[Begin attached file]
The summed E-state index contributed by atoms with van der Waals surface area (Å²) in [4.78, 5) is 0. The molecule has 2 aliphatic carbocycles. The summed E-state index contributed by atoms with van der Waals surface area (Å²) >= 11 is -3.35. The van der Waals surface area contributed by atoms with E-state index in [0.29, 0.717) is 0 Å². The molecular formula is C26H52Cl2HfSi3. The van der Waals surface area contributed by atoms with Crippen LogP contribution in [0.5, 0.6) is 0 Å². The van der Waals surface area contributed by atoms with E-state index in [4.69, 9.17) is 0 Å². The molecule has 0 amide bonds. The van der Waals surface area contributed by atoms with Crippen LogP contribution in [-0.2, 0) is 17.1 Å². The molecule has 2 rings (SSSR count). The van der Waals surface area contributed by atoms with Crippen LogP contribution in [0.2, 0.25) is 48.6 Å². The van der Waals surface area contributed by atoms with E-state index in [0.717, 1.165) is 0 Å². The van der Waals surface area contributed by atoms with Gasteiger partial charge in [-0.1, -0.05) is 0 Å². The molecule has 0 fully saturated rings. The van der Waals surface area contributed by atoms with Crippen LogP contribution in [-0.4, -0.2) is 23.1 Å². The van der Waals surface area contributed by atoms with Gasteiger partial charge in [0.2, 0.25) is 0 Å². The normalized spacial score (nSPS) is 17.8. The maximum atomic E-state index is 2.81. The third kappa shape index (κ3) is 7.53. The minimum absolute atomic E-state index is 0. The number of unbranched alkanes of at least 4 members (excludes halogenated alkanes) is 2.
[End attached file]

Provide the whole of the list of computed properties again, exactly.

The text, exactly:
The summed E-state index contributed by atoms with van der Waals surface area (Å²) in [4.78, 5) is 0. The molecule has 2 aliphatic carbocycles. The summed E-state index contributed by atoms with van der Waals surface area (Å²) >= 11 is -3.35. The van der Waals surface area contributed by atoms with E-state index in [0.29, 0.717) is 0 Å². The molecular formula is C26H52Cl2HfSi3. The van der Waals surface area contributed by atoms with Crippen LogP contribution in [0.5, 0.6) is 0 Å². The van der Waals surface area contributed by atoms with E-state index in [4.69, 9.17) is 0 Å². The molecule has 0 amide bonds. The van der Waals surface area contributed by atoms with Crippen LogP contribution in [-0.2, 0) is 17.1 Å². The molecule has 2 rings (SSSR count). The van der Waals surface area contributed by atoms with Crippen LogP contribution in [0.2, 0.25) is 48.6 Å². The van der Waals surface area contributed by atoms with E-state index in [0.717, 1.165) is 0 Å². The van der Waals surface area contributed by atoms with Gasteiger partial charge in [-0.1, -0.05) is 0 Å². The molecule has 0 fully saturated rings. The van der Waals surface area contributed by atoms with Crippen LogP contribution in [-0.4, -0.2) is 23.1 Å². The van der Waals surface area contributed by atoms with Gasteiger partial charge in [0.2, 0.25) is 0 Å². The normalized spacial score (nSPS) is 17.8. The maximum atomic E-state index is 2.81. The third kappa shape index (κ3) is 7.53. The minimum absolute atomic E-state index is 0. The number of unbranched alkanes of at least 4 members (excludes halogenated alkanes) is 2.